LEGO has a long, if somewhat sporadic history in board gaming. I distinctly remember playing a LEGO board game back in the 1980s, where you built up animals from bricks as you played along – if anyone recalls the name of that game, I’d appreciate a note in the comments. In 2009 TLG consolidated these efforts under the LEGO Games theme, which has been flourishing ever since. I have had the pleasure of playing several of these games. Our latest acquisition is 3844 Creationary, a sort of Pictionary in LEGO.
Creationary was part of the original LEGO Games launch troupe in 2009. It comes with 338 pieces of various colors, shapes and sizes. In addition to normal and special bricks, these include the LEGO Games dice, partially brick-built as usual, two figures (one mini and one micro) and a host of game cards in three levels of difficulty. The setup is very simple. There is no game board, nor is one built – Creationary revolves around the dice, the cards, the included brick container and the things players build and tear apart.
There are some variations, but the basics are very straightforward: Players take turns in throwing the dice, which decides the building theme (nature, vehicles, buildings or items), and choosing one card from the three difficulty stacks. Every card portrays four subjects, one for each theme, and the player must then build the likeness of the one in the appointed theme. Others try to guess the subject and when they do, the builder and the guesser both receive points. If nobody guesses right, no points are awarded. Either way, the turn then moves to the next player. Point or time limit settles the winner.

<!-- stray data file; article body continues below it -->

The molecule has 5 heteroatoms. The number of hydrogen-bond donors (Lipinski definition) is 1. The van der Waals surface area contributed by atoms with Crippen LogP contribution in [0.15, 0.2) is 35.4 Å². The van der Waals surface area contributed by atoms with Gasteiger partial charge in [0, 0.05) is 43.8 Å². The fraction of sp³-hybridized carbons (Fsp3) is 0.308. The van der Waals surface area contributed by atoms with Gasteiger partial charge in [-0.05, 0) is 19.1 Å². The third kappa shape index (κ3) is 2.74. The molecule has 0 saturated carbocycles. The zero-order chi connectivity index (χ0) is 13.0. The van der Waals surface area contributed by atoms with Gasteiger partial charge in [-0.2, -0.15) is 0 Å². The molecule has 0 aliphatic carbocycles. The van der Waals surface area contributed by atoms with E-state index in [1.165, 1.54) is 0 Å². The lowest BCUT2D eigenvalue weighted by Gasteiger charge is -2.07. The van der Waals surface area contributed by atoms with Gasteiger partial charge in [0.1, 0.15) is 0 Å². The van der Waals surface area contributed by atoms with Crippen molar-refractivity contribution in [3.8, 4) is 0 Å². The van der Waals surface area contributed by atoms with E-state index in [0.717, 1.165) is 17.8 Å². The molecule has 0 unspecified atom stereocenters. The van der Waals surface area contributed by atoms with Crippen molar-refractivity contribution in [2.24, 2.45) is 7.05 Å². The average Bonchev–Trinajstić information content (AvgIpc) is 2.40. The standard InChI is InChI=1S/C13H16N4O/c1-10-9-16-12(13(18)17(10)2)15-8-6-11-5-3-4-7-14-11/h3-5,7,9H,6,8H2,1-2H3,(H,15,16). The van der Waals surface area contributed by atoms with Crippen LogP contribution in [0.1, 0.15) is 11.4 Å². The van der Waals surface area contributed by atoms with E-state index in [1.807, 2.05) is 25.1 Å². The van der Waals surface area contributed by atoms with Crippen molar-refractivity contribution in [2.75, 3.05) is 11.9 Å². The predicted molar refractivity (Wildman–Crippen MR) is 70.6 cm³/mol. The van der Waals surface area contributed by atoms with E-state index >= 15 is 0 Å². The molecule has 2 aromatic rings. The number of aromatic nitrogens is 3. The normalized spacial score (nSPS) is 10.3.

Note: You can click the images for larger versions.
The game is a hoot and a half. Initially I was concerned that building LEGO (as opposed to sketching in Pictionary) would increase the lead time before guessing can start. Not so. The known theme allows other players to start guessing immediately, which turns out to be a big part of the fun. It really adds to the atmosphere when you build and others are constantly commenting on the building process and what your MOC looks like, certainly a novel LEGO building experience that. If at times somebody gets it right after just one or two bricks, so be it – it is far preferable to silent moments where one builds and others wait.
Aside from the occasional laugh when a single white 2×4 is correctly guessed to be a husky sleigh, most of the time it will still take a completed design before players start getting close with their answers. Even then we have chosen to allow moving the design to show its function, because it is not all that easy to portray, say, a squirrel with the reasonable, but still very limited brick selection at hand. Peeron has the complete parts inventory, if you want to give the squirrel (or the husky sleigh) a try…